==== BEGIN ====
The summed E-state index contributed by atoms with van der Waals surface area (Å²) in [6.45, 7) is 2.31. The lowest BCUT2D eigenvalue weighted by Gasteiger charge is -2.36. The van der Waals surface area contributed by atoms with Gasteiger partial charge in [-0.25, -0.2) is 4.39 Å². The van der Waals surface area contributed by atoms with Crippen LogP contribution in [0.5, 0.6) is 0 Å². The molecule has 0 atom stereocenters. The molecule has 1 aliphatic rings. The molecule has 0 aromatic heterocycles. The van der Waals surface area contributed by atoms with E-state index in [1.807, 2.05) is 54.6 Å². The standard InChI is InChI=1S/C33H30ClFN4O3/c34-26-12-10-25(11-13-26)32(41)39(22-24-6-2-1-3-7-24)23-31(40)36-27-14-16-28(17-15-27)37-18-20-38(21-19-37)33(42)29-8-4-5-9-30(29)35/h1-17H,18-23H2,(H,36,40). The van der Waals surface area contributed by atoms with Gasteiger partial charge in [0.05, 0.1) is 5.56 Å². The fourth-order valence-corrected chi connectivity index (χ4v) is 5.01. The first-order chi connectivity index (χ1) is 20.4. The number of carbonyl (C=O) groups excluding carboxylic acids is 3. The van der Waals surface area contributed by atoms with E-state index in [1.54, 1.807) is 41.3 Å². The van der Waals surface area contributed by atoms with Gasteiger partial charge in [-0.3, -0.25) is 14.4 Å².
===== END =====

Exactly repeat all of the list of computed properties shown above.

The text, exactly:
The summed E-state index contributed by atoms with van der Waals surface area (Å²) in [6.45, 7) is 2.31. The lowest BCUT2D eigenvalue weighted by Gasteiger charge is -2.36. The van der Waals surface area contributed by atoms with Gasteiger partial charge in [-0.25, -0.2) is 4.39 Å². The van der Waals surface area contributed by atoms with Crippen LogP contribution in [0.5, 0.6) is 0 Å². The molecule has 0 atom stereocenters. The molecule has 1 aliphatic rings. The molecule has 0 aromatic heterocycles. The van der Waals surface area contributed by atoms with E-state index in [1.807, 2.05) is 54.6 Å². The standard InChI is InChI=1S/C33H30ClFN4O3/c34-26-12-10-25(11-13-26)32(41)39(22-24-6-2-1-3-7-24)23-31(40)36-27-14-16-28(17-15-27)37-18-20-38(21-19-37)33(42)29-8-4-5-9-30(29)35/h1-17H,18-23H2,(H,36,40). The van der Waals surface area contributed by atoms with Gasteiger partial charge in [0.05, 0.1) is 5.56 Å². The fourth-order valence-corrected chi connectivity index (χ4v) is 5.01. The first-order chi connectivity index (χ1) is 20.4. The number of carbonyl (C=O) groups excluding carboxylic acids is 3. The van der Waals surface area contributed by atoms with E-state index in [1.54, 1.807) is 41.3 Å². The van der Waals surface area contributed by atoms with Gasteiger partial charge in [-0.3, -0.25) is 14.4 Å².